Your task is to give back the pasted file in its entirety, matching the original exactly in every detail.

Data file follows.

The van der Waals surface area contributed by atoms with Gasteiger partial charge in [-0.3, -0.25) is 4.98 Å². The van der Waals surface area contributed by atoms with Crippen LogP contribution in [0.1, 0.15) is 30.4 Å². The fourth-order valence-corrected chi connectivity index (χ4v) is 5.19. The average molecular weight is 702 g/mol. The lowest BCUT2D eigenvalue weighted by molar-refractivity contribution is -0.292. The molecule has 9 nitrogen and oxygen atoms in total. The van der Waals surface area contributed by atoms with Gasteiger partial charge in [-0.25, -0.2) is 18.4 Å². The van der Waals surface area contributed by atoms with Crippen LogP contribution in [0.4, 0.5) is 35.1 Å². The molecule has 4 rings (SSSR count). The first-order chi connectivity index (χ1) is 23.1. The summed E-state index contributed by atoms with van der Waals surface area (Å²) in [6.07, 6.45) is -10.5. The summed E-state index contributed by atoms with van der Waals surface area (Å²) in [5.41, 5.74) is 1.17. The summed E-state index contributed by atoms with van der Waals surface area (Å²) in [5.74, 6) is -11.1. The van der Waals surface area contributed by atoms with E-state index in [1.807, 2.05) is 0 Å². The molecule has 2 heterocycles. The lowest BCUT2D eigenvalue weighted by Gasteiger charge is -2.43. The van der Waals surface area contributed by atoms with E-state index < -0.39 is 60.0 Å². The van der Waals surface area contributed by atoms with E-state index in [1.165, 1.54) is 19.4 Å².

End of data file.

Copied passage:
The van der Waals surface area contributed by atoms with Gasteiger partial charge in [-0.3, -0.25) is 4.98 Å². The van der Waals surface area contributed by atoms with Crippen LogP contribution in [0.1, 0.15) is 30.4 Å². The fourth-order valence-corrected chi connectivity index (χ4v) is 5.19. The average molecular weight is 702 g/mol. The lowest BCUT2D eigenvalue weighted by molar-refractivity contribution is -0.292. The molecule has 9 nitrogen and oxygen atoms in total. The van der Waals surface area contributed by atoms with Gasteiger partial charge in [-0.25, -0.2) is 18.4 Å². The van der Waals surface area contributed by atoms with Crippen LogP contribution in [0.4, 0.5) is 35.1 Å². The molecule has 4 rings (SSSR count). The first-order chi connectivity index (χ1) is 23.1. The summed E-state index contributed by atoms with van der Waals surface area (Å²) in [6.07, 6.45) is -10.5. The summed E-state index contributed by atoms with van der Waals surface area (Å²) in [5.41, 5.74) is 1.17. The summed E-state index contributed by atoms with van der Waals surface area (Å²) in [5.74, 6) is -11.1. The van der Waals surface area contributed by atoms with E-state index in [1.807, 2.05) is 0 Å². The molecule has 2 heterocycles. The lowest BCUT2D eigenvalue weighted by Gasteiger charge is -2.43. The van der Waals surface area contributed by atoms with E-state index < -0.39 is 60.0 Å². The van der Waals surface area contributed by atoms with E-state index in [1.165, 1.54) is 19.4 Å².